• If you issue queries against Amazon S3 buckets with a large number of objects and the data is not partitioned, such queries may affect the Get request rate limits in Amazon S3 and lead to Amazon S3 exceptions. To prevent errors, partition your data. Additionally, consider tuning your Amazon S3 request rates. For more information, see Request Rate and Performance Considerations.

Functions Supported

The functions supported in Athena queries are those found within Presto. For more information, see the documentation for Presto versions 0.172 and 0.217, which correspond to Athena engine versions 1 and 2.

Transactional Data Transformations Are Not Supported

Athena does not support transaction-based operations (such as the ones found in Hive or Presto) on table data. For a full list of keywords not supported, see Unsupported DDL.

Operations That Change Table States Are ACID

When you create, update, or delete tables, those operations are guaranteed ACID-compliant. For example, if multiple users or clients attempt to create or alter an existing table at the same time, only one will be successful.

All Tables Are EXTERNAL

If you use CREATE TABLE without the EXTERNAL keyword, Athena issues an error; only tables with the EXTERNAL keyword can be created. We recommend that you always use the EXTERNAL keyword. When you drop a table in Athena, only the table metadata is removed; the data remains in Amazon S3.

Creating Tables Using AWS Glue or the Athena Console

You can create tables in Athena by using AWS Glue, the add table wizard, or by running a DDL statement in the Athena Query Editor.

To create a table using the AWS Glue Data Catalog

  1. Open the Athena console at

  2. In the Query Editor, under Database, choose Create table, and then choose from AWS Glue crawler.

                            Choosing to create a table by using AWS Glue.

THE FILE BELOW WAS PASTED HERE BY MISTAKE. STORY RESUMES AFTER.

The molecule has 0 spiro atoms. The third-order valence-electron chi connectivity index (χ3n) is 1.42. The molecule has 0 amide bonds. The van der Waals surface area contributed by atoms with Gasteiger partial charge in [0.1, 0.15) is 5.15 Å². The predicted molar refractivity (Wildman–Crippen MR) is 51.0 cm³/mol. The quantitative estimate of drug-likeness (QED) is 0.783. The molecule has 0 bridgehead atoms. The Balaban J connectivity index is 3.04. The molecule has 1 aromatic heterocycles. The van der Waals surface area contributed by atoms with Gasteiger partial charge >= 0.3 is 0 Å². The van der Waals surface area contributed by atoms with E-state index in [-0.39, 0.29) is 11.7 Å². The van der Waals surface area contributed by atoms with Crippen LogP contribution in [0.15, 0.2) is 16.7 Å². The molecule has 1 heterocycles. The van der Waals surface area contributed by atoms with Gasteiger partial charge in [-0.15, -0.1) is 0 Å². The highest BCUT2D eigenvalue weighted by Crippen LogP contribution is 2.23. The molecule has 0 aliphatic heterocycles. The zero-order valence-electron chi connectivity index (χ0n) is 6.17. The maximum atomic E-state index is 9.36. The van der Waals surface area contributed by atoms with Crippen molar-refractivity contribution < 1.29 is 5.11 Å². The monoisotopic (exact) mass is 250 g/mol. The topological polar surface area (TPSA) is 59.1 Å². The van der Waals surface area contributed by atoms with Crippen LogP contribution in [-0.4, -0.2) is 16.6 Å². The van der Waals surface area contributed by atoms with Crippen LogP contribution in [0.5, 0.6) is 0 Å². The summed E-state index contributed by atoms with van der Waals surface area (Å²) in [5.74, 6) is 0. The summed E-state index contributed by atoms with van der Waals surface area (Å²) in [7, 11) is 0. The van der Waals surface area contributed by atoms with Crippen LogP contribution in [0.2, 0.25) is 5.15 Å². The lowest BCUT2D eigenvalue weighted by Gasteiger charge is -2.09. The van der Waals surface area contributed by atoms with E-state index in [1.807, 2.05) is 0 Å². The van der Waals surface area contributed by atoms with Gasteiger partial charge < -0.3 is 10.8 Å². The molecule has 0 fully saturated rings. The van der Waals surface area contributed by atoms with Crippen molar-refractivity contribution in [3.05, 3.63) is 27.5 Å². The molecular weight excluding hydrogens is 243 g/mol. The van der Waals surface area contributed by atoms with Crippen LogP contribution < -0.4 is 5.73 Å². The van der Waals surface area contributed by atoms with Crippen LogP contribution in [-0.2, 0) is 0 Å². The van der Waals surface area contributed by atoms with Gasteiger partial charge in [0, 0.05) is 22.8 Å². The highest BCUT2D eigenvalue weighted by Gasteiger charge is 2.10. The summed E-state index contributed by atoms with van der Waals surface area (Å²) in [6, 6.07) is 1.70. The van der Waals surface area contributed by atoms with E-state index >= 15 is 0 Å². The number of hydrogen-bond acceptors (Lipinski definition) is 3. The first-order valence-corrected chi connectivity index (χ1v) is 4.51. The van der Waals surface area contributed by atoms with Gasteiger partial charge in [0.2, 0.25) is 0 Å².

3. In the Go to AWS Glue to set up a crawler dialog box, choose Continue.

                            Choose Continue to go to the AWS Glue console
                                and set up a crawler.
  4. Follow the steps in the AWS Glue console to add a crawler.

    For more information, see Using AWS Glue Crawlers.

To create a table using the Athena add table wizard

  1. Open the Athena console at

  2. Under the database display in the Query Editor, choose Create table, and then choose from S3 bucket data.

                            Choosing to create a table from S3 bucket data.
  3. in the Add table wizard, follow the steps to create your table.

                            Follow the steps in the Add table wizard to
                                create a table in Athena from Amazon S3 data.

To create a table using Hive DDL

  1. From the Database menu, choose the database for which you want to create a table. If you don't specify a database in your CREATE TABLE statement, the table is created in the database that is currently selected in the Query Editor.

                            Choosing a database in the Athena Query Editor.
  2. Enter a statement like the following, and then choose Run Query, or press Ctrl+ENTER.

    CREATE EXTERNAL TABLE IF NOT EXISTS cloudfront_logs ( `Date` Date, Time STRING, Location STRING, Bytes INT, RequestIP STRING, Method STRING, Host STRING, Uri STRING, Status INT, Referrer STRING, OS String, Browser String, BrowserVersion String ) ROW FORMAT SERDE 'org.apache.hadoop.hive.serde2.RegexSerDe' WITH SERDEPROPERTIES ( "input.regex" = "^(?!#)([^ ]+)\\s+([^ ]+)\\s+([^ ]+)\\s+([^ ]+)\\s+([^ ]+)\\s+([^ ]+)\\s+([^ ]+)\\s+([^ ]+)\\s+([^ ]+)\\s+([^ ]+)\\s+[^\(]+[\(]([^\;]+).*\%20([^\/]+)[\/](.*)$" ) LOCATION 's3://athena-examples-MyRegion/cloudfront/plaintext/';

    After the table is created, you can run queries against your data.